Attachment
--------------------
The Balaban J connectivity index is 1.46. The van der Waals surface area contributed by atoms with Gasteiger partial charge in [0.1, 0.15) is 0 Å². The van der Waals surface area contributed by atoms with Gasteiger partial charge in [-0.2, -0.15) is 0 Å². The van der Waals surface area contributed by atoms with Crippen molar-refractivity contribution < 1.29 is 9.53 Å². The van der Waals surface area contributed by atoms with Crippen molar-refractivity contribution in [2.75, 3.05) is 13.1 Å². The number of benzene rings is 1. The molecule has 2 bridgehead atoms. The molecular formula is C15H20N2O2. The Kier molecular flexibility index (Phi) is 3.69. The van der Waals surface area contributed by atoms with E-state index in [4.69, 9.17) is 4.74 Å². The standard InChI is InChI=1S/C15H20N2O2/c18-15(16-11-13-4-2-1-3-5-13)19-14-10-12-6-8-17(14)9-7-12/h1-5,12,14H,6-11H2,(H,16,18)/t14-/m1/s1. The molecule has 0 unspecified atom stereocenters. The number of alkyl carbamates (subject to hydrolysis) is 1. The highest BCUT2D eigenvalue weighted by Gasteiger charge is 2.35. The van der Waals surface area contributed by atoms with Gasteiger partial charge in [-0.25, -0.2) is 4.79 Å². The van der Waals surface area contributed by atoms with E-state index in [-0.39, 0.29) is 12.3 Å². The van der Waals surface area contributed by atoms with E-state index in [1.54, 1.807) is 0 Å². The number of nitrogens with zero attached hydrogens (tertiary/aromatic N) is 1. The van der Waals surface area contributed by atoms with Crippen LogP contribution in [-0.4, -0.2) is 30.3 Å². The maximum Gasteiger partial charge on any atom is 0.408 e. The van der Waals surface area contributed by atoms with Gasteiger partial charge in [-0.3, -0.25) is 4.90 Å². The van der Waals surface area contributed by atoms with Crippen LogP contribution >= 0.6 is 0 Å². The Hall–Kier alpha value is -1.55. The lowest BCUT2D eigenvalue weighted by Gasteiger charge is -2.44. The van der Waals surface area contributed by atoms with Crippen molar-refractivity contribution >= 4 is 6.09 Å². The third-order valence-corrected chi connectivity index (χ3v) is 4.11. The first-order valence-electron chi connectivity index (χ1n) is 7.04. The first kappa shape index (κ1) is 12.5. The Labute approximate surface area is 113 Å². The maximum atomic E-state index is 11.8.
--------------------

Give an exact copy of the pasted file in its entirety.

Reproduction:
The Balaban J connectivity index is 1.46. The van der Waals surface area contributed by atoms with Gasteiger partial charge in [0.1, 0.15) is 0 Å². The van der Waals surface area contributed by atoms with Gasteiger partial charge in [-0.2, -0.15) is 0 Å². The van der Waals surface area contributed by atoms with Crippen molar-refractivity contribution < 1.29 is 9.53 Å². The van der Waals surface area contributed by atoms with Crippen molar-refractivity contribution in [2.75, 3.05) is 13.1 Å². The number of benzene rings is 1. The molecule has 2 bridgehead atoms. The molecular formula is C15H20N2O2. The Kier molecular flexibility index (Phi) is 3.69. The van der Waals surface area contributed by atoms with E-state index in [4.69, 9.17) is 4.74 Å². The standard InChI is InChI=1S/C15H20N2O2/c18-15(16-11-13-4-2-1-3-5-13)19-14-10-12-6-8-17(14)9-7-12/h1-5,12,14H,6-11H2,(H,16,18)/t14-/m1/s1. The molecule has 0 unspecified atom stereocenters. The number of alkyl carbamates (subject to hydrolysis) is 1. The highest BCUT2D eigenvalue weighted by Gasteiger charge is 2.35. The van der Waals surface area contributed by atoms with Gasteiger partial charge in [-0.25, -0.2) is 4.79 Å². The van der Waals surface area contributed by atoms with E-state index in [-0.39, 0.29) is 12.3 Å². The van der Waals surface area contributed by atoms with E-state index in [1.54, 1.807) is 0 Å². The number of nitrogens with zero attached hydrogens (tertiary/aromatic N) is 1. The van der Waals surface area contributed by atoms with Crippen LogP contribution in [-0.4, -0.2) is 30.3 Å². The maximum Gasteiger partial charge on any atom is 0.408 e. The van der Waals surface area contributed by atoms with Gasteiger partial charge in [-0.3, -0.25) is 4.90 Å². The van der Waals surface area contributed by atoms with Crippen LogP contribution >= 0.6 is 0 Å². The Hall–Kier alpha value is -1.55. The lowest BCUT2D eigenvalue weighted by Gasteiger charge is -2.44. The van der Waals surface area contributed by atoms with Crippen molar-refractivity contribution >= 4 is 6.09 Å². The third-order valence-corrected chi connectivity index (χ3v) is 4.11. The first-order valence-electron chi connectivity index (χ1n) is 7.04. The first kappa shape index (κ1) is 12.5. The Labute approximate surface area is 113 Å². The maximum atomic E-state index is 11.8.